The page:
Union representative John Roy and Mayor John Suthers faced off on March 18 to debate the pros and cons of Issue 1 to a nearly full room at Penrose Library.
About 150 people showed up at Penrose Library on March 18 to hear the pros and cons of Issue 1 at a forum sponsored by the League of Women Voters and Citizens Project.
The ballot measure to be decided by voters in the April 2 city election would give firefighters collective bargaining powers, absent the ability to strike.
Speaking in favor of the issue was John Roy, deputy campaign manager with the International Association of Fire Fighters Local 5.
Mayor John Suthers spoke against the measure.
"When you call 911, you expect a fire truck will arrive there quickly," Roy said. "And that's exactly what this is about."
He said under the current system, firefighters don't have much say in allocation of resources to protect their own and the public's safety. He noted that one fire engine over 20 years old developed a leak that poisoned firefighters with exhaust fumes
. All recovered.
The incident underscores that city leadership who call the shots lacks continuity. The mayor, the city's chief executive, is elected every four years, and City Council potentially changes membership every two years, he said.
"We don't know who our next mayor or City Council will be," Roy said. "The problem is, we cannot guarantee our next mayor will offer us an opportunity to sit down with him."
The people who use the equipment, Roy said, should have a say in funding that equipment, as well as staffing and training. Compensation also would come into play in collective bargaining, but Roy acknowledged that a series of recent raises has placed firefighters at parity with similar departments — $80,000 a year for most line firefighters.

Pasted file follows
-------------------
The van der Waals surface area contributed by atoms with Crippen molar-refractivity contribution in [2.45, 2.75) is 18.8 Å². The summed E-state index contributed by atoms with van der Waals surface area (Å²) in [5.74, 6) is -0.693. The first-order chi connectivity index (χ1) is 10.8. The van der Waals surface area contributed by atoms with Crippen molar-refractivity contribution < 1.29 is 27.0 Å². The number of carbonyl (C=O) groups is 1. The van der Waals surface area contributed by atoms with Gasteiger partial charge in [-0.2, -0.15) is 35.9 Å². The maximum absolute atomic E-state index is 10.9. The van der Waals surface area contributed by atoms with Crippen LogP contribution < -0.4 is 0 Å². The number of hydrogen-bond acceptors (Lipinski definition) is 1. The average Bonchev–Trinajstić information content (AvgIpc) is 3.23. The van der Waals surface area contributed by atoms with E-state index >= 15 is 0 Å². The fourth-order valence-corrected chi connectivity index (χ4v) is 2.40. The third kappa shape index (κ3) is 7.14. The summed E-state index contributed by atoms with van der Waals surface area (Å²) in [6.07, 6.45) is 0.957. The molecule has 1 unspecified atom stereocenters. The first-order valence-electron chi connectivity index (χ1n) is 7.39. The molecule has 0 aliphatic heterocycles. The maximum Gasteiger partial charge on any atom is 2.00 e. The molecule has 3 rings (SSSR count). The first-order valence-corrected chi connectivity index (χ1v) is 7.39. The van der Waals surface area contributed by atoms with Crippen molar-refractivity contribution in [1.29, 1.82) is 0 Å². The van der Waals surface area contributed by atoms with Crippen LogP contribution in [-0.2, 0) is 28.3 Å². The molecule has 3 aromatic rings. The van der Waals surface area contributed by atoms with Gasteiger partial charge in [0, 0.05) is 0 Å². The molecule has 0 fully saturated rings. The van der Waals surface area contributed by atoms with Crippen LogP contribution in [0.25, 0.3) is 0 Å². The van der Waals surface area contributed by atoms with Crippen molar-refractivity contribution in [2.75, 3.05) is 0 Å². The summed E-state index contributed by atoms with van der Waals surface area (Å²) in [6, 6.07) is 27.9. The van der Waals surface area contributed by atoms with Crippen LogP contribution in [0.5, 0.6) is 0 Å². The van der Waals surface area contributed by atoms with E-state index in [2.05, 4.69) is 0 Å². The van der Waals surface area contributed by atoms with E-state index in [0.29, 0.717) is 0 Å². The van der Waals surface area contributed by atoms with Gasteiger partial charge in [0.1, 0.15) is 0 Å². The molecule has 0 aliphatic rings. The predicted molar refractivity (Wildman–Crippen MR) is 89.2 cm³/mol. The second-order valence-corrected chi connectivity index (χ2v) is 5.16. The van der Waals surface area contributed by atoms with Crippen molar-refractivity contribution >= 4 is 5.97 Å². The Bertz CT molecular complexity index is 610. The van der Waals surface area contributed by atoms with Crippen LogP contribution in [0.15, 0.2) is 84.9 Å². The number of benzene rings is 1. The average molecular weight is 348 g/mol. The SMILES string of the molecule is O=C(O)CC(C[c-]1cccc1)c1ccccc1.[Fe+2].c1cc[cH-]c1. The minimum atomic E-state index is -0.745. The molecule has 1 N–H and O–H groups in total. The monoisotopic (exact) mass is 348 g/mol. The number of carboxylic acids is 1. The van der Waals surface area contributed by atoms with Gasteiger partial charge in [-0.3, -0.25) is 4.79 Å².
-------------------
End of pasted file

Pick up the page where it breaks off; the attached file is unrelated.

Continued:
Still, the Fire Department today has fewer firefighters than it did in 2008, Roy said.
As for arguments against the measure based on the need for a city election should firefighters and the city stalemate, Roy noted a fact-finder would come into play amid such an impasse and of at least 15 cities in Colorado with similar collective bargaining arrangements, none has led to a vote of the people over a contract. [Whichever side refuses to accept the fact-finder's conclusion pays for a special election.]
"If Issue 1 doesn't pass, it could be a detriment to public safety," he said, and noted the city's response time goal of arriving at a scene within 8 minutes 90 percent of the time is twice the recommended standard by the National Fire Protection Association of four minutes.
Mayor Suthers, right, has become the spokesperson for opposition to the firefighter measure.
Suthers argued that if firefighters receive collective bargaining powers, other city employees will also seek such authority, throwing the city's finances into chaos.
Besides, he added, firefighters already have a seat at the table. "Our city has been good to firefighters," he said, noting pay scales have reached competitive market levels and firefighters are given a pension for life.
He also noted when he met with Local 5 officials four years ago, they told him collective bargaining "is not our thing." Since then, the city has purchased several new fire apparatus, raised salaries and funded additional positions.
"If you think this doesn't have a downside, look around the country," Suthers said, pointing to departments who face layoffs in order to fund union demands.
Firefighters could seek a multi-year contract, which would put the city in a dicey spot, he said. Since the city relies so heavily on sales tax revenue, an economic downturn can have significant impact on the city budget in short order.
"If we're locked in [on a firefighter contract] and the economy does tank, everybody else is going to pay out the wazoo on that," Suthers said, meaning money to fulfill the contract would shortchange other departments' needs.
Suthers said he also fears that collective bargaining will translate into a battle between lawyers for the city and for the union, rather than "face time" between himself and firefighters, who he said are now "very well represented" on compensation and benefit committees within the city.
Suthers defended the Fire Department's response time record, saying the insurance rating for the city, which dictates how much people pay for property insurance, indicates response times are "quite good." [The Indy
recently reported that through October 2018, the most recent data available at the time of our report, the department fell short of its response time goals
in eight of nine zones.]
The city election, where voters also will elect a mayor and three at-large City Council members, is being conducted entirely by mail. For information, go to this link